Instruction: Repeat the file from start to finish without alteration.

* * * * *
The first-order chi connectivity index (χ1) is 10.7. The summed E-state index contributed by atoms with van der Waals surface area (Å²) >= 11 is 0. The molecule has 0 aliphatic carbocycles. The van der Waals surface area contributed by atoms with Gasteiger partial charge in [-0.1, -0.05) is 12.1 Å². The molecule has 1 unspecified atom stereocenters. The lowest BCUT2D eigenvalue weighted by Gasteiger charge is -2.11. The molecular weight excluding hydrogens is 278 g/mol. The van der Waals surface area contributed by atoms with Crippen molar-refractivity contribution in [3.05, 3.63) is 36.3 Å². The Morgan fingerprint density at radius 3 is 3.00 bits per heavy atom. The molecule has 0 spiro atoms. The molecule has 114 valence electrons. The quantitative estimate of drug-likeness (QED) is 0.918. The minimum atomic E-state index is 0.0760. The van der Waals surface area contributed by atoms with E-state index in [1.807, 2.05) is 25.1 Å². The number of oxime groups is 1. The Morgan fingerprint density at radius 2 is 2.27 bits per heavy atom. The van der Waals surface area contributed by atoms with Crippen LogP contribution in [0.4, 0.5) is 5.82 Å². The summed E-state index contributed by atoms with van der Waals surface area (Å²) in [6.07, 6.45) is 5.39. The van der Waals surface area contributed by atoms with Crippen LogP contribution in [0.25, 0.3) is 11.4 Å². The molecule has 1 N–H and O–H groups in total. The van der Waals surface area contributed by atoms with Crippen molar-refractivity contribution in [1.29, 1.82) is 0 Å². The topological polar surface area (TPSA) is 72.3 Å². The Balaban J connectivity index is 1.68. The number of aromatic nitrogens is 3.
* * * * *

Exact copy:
The first-order chi connectivity index (χ1) is 10.7. The summed E-state index contributed by atoms with van der Waals surface area (Å²) >= 11 is 0. The molecule has 0 aliphatic carbocycles. The van der Waals surface area contributed by atoms with Gasteiger partial charge in [-0.1, -0.05) is 12.1 Å². The molecule has 1 unspecified atom stereocenters. The lowest BCUT2D eigenvalue weighted by Gasteiger charge is -2.11. The molecular weight excluding hydrogens is 278 g/mol. The van der Waals surface area contributed by atoms with Crippen molar-refractivity contribution in [3.05, 3.63) is 36.3 Å². The Morgan fingerprint density at radius 3 is 3.00 bits per heavy atom. The molecule has 0 spiro atoms. The molecule has 114 valence electrons. The quantitative estimate of drug-likeness (QED) is 0.918. The minimum atomic E-state index is 0.0760. The van der Waals surface area contributed by atoms with E-state index in [1.807, 2.05) is 25.1 Å². The number of oxime groups is 1. The Morgan fingerprint density at radius 2 is 2.27 bits per heavy atom. The van der Waals surface area contributed by atoms with Crippen LogP contribution in [0.4, 0.5) is 5.82 Å². The summed E-state index contributed by atoms with van der Waals surface area (Å²) in [6.07, 6.45) is 5.39. The van der Waals surface area contributed by atoms with Crippen LogP contribution in [0.25, 0.3) is 11.4 Å². The molecule has 1 N–H and O–H groups in total. The van der Waals surface area contributed by atoms with Crippen molar-refractivity contribution in [1.29, 1.82) is 0 Å². The topological polar surface area (TPSA) is 72.3 Å². The Balaban J connectivity index is 1.68. The number of aromatic nitrogens is 3.